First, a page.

Private party standing in the WTO: towards judicialization of WTO decisions in U.S. courts.

Author:Itagaki, Kohshi Arnold
  1. INTRODUCTION II. IN SUPPORT OF PRIVATE PARTY STANDING IN WTO DISPUTE SETTLEMENT PROCEDURES A. Policy Rationale to Support Private Party Standing in the WTO B. Arguments Against Private Party Standing in the WTO III. U.S. STATUTES ON TREATMENT OF WTO DECISIONS IN U.S. COURTS IV. JUDICIAL DOCTRINES ASSESSING WTO DECISIONS AND MEASURES TAKEN BY CONGRESS V. HOW U.S. COURTS REVIEW WTO DECISIONS AND CONGRESS'S WTO-INCONSISTENT ACTIONS A. U. S. Courts Expressing Relevance of WTO Decisions in Their Analysis B. Corus Staal and the Cases Thereafter: Near-Absolute Deference to the Legislature C. Judicial Review of "Reasonableness" of Commerce's Responses to WTO Decisions VI. POTENTIAL JUDICIALIZATION OF WTO DECISIONS BY U.S. COURTS A. U.S. Courts Leaving Open the Possibility of Judicializing WTO Decisions B. Applying Judicially-Created Doctrines to Recognize WTO Decisions as Binding C. The Weight of WTO Decisions as Evidence for Causes of Action Before U.S. Courts VII. LIMITS ON THE JUDICIALIZATION OF WTO DECISIONS IN U.S. COURTS A. Overcoming the Existing Deference to the Legislature B. The Non-Binding Nature of WTO Decisions VIII. CONCLUSION I. INTRODUCTION

    Since its inception, the WTO Dispute Settlement Body (DSB) has been praised by both supporters and critics of the WTO for its efficiency and for changing the face of modern international trade. (1) The WTO Agreements, which establish the DSB, are some of the most comprehensive international agreements on trade in modern history. (2) The Agreements have changed the mechanism for dispute settlements between member states. (3)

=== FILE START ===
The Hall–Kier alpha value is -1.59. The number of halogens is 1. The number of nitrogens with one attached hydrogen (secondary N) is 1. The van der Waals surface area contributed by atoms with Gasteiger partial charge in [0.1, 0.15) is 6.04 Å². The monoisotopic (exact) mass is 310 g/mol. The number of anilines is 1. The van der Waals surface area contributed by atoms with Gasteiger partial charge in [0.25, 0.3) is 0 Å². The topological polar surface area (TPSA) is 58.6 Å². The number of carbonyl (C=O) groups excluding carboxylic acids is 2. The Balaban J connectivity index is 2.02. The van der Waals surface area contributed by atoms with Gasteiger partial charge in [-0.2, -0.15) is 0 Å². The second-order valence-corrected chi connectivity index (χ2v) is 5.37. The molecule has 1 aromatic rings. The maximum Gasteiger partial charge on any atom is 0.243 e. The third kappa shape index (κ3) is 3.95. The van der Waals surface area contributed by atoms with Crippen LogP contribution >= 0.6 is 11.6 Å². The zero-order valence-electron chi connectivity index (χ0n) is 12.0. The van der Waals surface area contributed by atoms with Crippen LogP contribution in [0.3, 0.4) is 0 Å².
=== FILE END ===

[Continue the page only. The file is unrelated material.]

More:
When there is a trade dispute involving a WTO agreement, WTO members may invoke the WTO dispute settlement procedures to remedy alleged violations. (4) This system was initially viewed as a significant improvement over previous General Agreement on Tariffs and Trade (GATT) dispute settlement provisions (5) under which there was no enforcement mechanism to counteract member states having to comply with GATT provisions only when it was "in their individual best interests to do so." (6)